You really nailed. I love Spring but it has been especially awful this year with a raging barometer, highest pollen counts in years, and temperatures swings of 30-40 degrees in 24 hours. But I too am glad the dark days of Winter have passed.
    I am learning to accept the unacceptable for most people- what will today be like? Will my basic bodily functions work today or will I be bed bound and tied to my meds and nebulizer praying against my worst fear- the hospital. They know zippity do da about MCAS and an ER trip is usually worse than useless. This weekend has been bad. Not life threatening but just feeling useless and riding the neurotransmitter roller coaster with a nice dose of steroids just for fun. But when I start feeling too sorry for myself, you always remind me of how fortunate I am. It really could be so, so much worse.


  4. Yvonne Branchflower June 5, 2016 / 12:00 pm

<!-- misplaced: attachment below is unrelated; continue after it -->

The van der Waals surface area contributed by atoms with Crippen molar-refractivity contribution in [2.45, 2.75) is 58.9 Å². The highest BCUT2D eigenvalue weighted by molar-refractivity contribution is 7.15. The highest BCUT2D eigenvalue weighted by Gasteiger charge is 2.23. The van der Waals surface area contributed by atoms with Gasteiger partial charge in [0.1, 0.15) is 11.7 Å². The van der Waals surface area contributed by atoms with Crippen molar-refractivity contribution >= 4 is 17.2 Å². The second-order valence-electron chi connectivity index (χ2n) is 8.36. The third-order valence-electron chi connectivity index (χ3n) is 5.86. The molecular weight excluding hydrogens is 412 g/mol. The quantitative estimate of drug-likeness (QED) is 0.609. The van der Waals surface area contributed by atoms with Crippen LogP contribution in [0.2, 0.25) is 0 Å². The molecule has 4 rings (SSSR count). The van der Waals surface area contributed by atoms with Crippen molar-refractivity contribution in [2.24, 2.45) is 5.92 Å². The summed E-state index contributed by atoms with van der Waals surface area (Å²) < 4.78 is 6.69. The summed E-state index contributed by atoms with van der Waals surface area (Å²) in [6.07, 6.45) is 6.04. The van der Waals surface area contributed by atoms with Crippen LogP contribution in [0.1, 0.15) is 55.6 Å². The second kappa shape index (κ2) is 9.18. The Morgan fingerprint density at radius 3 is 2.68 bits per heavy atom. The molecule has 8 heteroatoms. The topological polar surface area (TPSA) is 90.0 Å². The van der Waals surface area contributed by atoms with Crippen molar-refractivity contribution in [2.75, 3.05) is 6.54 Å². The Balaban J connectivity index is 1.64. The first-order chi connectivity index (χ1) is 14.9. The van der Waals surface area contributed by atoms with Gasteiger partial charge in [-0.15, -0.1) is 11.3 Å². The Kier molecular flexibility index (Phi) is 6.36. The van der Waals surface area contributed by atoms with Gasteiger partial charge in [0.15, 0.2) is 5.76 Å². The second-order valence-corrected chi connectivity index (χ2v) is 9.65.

Your beautifully written, bitter-sweet commentary on Spring reminds me that there is a certain amount of mourning that comes with mast cell disease for activities lost. Life on the ninth floor of an urban high-rise is somewhat removed from the effects of Spring, however my balcony flowers are showing off like never before, and hummingbirds are coming to enjoy them. I used to keep a little plaque on my kitchen wall that said “Delightful things are all around, simply waiting to be found.” Even with masto, that remains true. Just as you pointed out. Thanks for this thoughtful diversion.

  5. Deborah Ewing June 5, 2016 / 8:10 pm

    Your message is so beautifully written